The Opposition scoffed when, during the campaign, the PPP declared it would be delivering 50,000 house lots during the next five years, were it to get into office. In its previous iterations, the housing sector was one of its glowing successes, and it was not coincidental that much of that success occurred under the watch of Irfaan Ali who was then the Minister of Housing. With him becoming President on Aug 2, 2020, the promise was almost guaranteed, since he knows exactly what needs to be done.
And now, nine months later, we can see from the trajectory of house lots’ allocation that the goal is well within sight, with 3600 lots allocated between Aug 2 and Dec 31, 2020 – 600 more than had been projected. This compares with the 7089 lots allocated over the five years the APNU/AFC coalition was in office. However, the Government is not stopping at house lots, but has set its sights on their owners becoming home owners. It has done this by encouraging easier access to loans with lower interest rates, increasing the number of institutions granting mortgages with the authorisation of the Bank of Baroda to enter the mortgage market, and reducing taxes on construction and building materials.
The NBS has been persuaded to grant loans of up to $6 million with an interest rate of four per cent; $6-12 million @ 5.9 per cent, and $12-15 million @ 6.25 per cent. This is against a background of Minister of Finance, Dr Ashni Singh, introducing the Income Tax Mortgage Interest Relief back in 2013. Any individual taking out a mortgage of up to $30 million for the purchase of a home would be able to deduct the interest paid on the mortgage from their taxable income. Immediately, homeowners will benefit significantly. Since, in the early mortgage, most of the payments are applied to interest on the mortgage, these payments would now act to raise the “non-taxable” income of the homeowner from the present $720,000 by the total interest paid for the year.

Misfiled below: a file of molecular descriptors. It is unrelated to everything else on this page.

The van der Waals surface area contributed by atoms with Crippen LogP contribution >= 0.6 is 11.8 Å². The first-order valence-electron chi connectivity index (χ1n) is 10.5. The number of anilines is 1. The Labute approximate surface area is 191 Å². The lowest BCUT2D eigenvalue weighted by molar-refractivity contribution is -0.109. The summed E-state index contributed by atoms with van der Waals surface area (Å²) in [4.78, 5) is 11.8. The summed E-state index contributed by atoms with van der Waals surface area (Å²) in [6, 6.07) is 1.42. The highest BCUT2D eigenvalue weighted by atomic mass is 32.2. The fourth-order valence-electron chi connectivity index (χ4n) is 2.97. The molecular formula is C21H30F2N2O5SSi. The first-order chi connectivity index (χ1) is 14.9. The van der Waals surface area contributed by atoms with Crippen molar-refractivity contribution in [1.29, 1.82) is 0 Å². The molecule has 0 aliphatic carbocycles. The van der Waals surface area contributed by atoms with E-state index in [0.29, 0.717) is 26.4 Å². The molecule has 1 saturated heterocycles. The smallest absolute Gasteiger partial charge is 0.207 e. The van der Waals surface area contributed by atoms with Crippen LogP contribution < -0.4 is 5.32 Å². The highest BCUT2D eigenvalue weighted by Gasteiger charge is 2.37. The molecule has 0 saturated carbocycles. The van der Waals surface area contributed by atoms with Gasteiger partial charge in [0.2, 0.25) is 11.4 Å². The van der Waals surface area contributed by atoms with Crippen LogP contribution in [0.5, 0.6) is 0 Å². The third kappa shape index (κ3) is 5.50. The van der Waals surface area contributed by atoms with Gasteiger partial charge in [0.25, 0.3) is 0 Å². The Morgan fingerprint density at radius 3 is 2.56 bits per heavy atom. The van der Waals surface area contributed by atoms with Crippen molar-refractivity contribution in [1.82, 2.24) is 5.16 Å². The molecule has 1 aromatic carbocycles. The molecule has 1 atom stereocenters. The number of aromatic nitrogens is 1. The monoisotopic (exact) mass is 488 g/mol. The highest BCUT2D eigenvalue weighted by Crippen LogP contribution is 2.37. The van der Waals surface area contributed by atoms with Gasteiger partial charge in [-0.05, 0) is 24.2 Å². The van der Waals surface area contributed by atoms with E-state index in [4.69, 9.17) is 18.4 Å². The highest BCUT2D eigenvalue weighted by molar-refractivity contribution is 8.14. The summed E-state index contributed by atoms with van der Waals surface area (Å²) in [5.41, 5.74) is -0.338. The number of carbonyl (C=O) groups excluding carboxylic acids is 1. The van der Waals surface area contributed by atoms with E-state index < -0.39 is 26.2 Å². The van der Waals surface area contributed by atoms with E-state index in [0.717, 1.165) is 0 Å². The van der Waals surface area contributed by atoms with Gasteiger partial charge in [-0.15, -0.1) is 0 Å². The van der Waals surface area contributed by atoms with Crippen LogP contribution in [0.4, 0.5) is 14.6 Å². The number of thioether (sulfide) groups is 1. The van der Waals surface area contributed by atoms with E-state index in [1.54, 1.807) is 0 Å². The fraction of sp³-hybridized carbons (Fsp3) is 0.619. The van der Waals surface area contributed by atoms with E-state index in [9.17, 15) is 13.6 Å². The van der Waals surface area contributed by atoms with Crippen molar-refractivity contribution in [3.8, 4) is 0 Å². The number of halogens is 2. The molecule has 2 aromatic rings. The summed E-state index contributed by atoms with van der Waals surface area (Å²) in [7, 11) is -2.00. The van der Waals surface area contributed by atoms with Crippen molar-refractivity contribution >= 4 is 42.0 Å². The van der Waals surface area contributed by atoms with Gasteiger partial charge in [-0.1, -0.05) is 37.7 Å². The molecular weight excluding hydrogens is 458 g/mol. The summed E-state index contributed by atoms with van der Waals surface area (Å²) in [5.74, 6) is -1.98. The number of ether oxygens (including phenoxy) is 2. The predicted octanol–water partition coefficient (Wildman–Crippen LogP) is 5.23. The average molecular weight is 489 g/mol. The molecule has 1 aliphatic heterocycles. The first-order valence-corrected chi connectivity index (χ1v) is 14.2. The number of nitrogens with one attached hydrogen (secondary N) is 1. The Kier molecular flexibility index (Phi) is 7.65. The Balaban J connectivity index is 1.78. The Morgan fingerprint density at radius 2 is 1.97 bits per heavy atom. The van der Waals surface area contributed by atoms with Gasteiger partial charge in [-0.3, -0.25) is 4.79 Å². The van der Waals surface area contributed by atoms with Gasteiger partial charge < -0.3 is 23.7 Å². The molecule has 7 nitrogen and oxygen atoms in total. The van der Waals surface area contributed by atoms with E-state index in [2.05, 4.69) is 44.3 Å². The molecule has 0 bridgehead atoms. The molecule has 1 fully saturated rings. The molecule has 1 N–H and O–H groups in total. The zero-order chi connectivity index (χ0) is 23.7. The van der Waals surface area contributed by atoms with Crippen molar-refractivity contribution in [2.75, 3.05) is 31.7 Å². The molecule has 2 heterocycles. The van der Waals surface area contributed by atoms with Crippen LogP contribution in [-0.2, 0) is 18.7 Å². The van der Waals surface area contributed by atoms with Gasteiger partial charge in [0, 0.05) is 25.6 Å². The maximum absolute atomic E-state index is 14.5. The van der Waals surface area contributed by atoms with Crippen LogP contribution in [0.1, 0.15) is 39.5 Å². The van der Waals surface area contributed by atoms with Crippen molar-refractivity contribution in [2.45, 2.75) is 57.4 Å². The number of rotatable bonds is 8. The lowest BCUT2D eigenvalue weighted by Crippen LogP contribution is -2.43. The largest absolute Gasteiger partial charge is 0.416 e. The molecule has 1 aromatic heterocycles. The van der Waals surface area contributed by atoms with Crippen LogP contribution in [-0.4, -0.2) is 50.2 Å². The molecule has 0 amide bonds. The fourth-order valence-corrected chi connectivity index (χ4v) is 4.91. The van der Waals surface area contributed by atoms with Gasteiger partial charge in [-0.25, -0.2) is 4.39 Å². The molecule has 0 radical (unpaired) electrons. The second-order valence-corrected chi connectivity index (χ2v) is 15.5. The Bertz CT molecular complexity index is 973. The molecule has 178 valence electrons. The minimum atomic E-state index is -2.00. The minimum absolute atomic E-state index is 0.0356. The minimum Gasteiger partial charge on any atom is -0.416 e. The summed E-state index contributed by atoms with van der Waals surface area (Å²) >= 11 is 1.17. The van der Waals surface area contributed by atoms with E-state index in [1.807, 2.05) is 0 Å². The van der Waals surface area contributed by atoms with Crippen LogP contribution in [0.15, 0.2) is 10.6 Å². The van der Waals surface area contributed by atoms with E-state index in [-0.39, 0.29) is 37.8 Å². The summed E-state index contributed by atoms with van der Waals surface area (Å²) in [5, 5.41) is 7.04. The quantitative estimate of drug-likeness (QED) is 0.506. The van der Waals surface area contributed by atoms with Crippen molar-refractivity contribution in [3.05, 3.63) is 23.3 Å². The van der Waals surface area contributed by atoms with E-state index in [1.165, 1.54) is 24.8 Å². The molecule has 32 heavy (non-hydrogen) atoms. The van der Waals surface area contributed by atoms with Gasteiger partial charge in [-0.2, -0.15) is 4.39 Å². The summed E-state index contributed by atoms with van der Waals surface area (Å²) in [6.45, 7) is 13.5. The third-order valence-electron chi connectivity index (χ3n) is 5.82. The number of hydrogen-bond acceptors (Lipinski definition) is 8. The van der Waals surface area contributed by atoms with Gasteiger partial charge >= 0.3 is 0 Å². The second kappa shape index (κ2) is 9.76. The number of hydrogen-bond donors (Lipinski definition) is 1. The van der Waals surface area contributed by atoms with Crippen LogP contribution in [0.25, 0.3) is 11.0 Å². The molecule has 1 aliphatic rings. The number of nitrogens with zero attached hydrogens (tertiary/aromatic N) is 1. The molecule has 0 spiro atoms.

But the benefits from the Government’s overall facilitation of housing for the entire population go far beyond the tax exemption etc. One of these is that a mortgage is a form of long-term forced savings. Many persons have great difficulty in saving directly from their pay checks or wages, which is not just a problem for the individual, but for the nation. Developing countries need savings to make investments, and when individuals take out mortgages, the banks can count on a steady income stream, which can be invested. For the home owners, rather than paying rentals, they accumulate increasing equity in their houses; which, historically, has always tended to go upwards.
Home ownership also has immediate spinoff benefits for the rest of the economy, as owners seek to furnish and constantly upgrade their properties. Businesses that cater to this trade typically employ a large number of unskilled persons as well as give a boost to local manufacturers of furniture and other household goods. The NDCs can now collect rates and taxes to provide various services to the area.
But just as important are the social benefits that give families a sense of stability and security. The moment someone owns a home, the family acquires pride in home ownership, and typically sees itself as having a stake in the community. This leads to the development of social capital in the form of trust between residents. If countries do not have this kind of social capital, it is almost impossible for them to mobilise their citizens for the sacrifices a sustainable developmental thrust demand.
It is this lack of social capital which exists in inner city ghettoes that leads to the multitude of crimes and other degradations committed by residents who typically rent the hovels they live in.
The success of a developing country depends on the development of a growing middle class. And there can be no middle class unless they are facilitated to own their own homes.